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Aboriginal Cultural Heritage Assessment and Historic Heritage Assessment

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A1 No further assessment of the Aboriginal heritage within the Subject Area is required to inform the rezoning proposal. Also within the Subject Area are a number of Heritage items which are on Schedule 5 of the LEP.

Project background

Search the National Heritage List (NHL), Commonwealth Heritage List (CHL) and the Register of the National Estate (RNE) maintained by the Australian Heritage Council (AHC). Seven (7) previously unknown scattered Aboriginal artefacts were identified during the course of the study (see Table 9).

Table 1: Land Ownership
Table 1: Land Ownership

Subject Area

Land Ownership

Governors Hill (land including Wilton Aerodrome and land on both sides of Picton Road west of the Hume Highway). Lending lease (land north-west of Hume Highway-Picton Road junction; but excluded from survey requirements).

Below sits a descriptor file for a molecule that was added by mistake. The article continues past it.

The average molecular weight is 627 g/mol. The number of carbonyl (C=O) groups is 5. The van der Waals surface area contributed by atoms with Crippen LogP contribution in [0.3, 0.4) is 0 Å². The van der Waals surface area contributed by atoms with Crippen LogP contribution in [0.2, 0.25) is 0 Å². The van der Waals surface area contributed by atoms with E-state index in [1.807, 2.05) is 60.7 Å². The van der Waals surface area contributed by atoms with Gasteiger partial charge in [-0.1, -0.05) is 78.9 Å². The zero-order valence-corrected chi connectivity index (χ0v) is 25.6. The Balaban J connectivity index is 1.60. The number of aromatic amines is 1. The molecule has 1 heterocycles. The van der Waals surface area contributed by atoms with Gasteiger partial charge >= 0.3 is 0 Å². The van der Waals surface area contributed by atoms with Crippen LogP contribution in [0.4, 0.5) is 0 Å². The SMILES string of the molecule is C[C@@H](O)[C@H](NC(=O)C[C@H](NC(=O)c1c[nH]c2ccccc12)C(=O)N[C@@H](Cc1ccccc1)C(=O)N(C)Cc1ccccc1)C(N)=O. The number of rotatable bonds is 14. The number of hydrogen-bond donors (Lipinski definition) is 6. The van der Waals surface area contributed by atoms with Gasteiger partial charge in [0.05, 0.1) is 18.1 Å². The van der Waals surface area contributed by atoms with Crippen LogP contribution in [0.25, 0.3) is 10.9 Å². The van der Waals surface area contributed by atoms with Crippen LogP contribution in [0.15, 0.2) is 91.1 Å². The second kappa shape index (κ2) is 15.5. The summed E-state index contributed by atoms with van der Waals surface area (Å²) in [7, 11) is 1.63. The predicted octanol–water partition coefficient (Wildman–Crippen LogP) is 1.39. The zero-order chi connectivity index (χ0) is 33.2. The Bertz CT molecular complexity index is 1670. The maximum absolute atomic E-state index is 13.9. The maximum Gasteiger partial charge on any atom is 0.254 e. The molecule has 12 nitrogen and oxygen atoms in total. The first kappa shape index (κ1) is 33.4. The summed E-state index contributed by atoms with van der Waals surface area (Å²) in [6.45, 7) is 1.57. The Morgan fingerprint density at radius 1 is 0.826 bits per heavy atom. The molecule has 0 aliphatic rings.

Vision for Wilton Junction

Delivering the Vision and Project Description

Integrated water, waste water and stormwater management systems and access to all other utilities including gas and NBN.

Figure 3: High Level Master Plan
Figure 3: High Level Master Plan

Study Aim and Objectives

Aboriginal Cultural Heritage

Review of available extant documents, including previous archaeological assessments carried out within the subject area and surrounding region. Consult with Aboriginal stakeholders known to have cultural knowledge related to the field.

Historic Heritage Assessment

This Aboriginal Cultural Heritage Assessment (ACHA) has been conducted to identify the limitations of Aboriginal cultural heritage within the subject area that may affect the proposal. Site survey to identify any additional sites within the subject area Assessment of the significance of all sites within the subject area.

Structure of Report

Development of recommendations for the management of local heritage sites in the subject area Preparation of an appropriate report for inclusion in the rezoning application.

Study Limitations

Personnel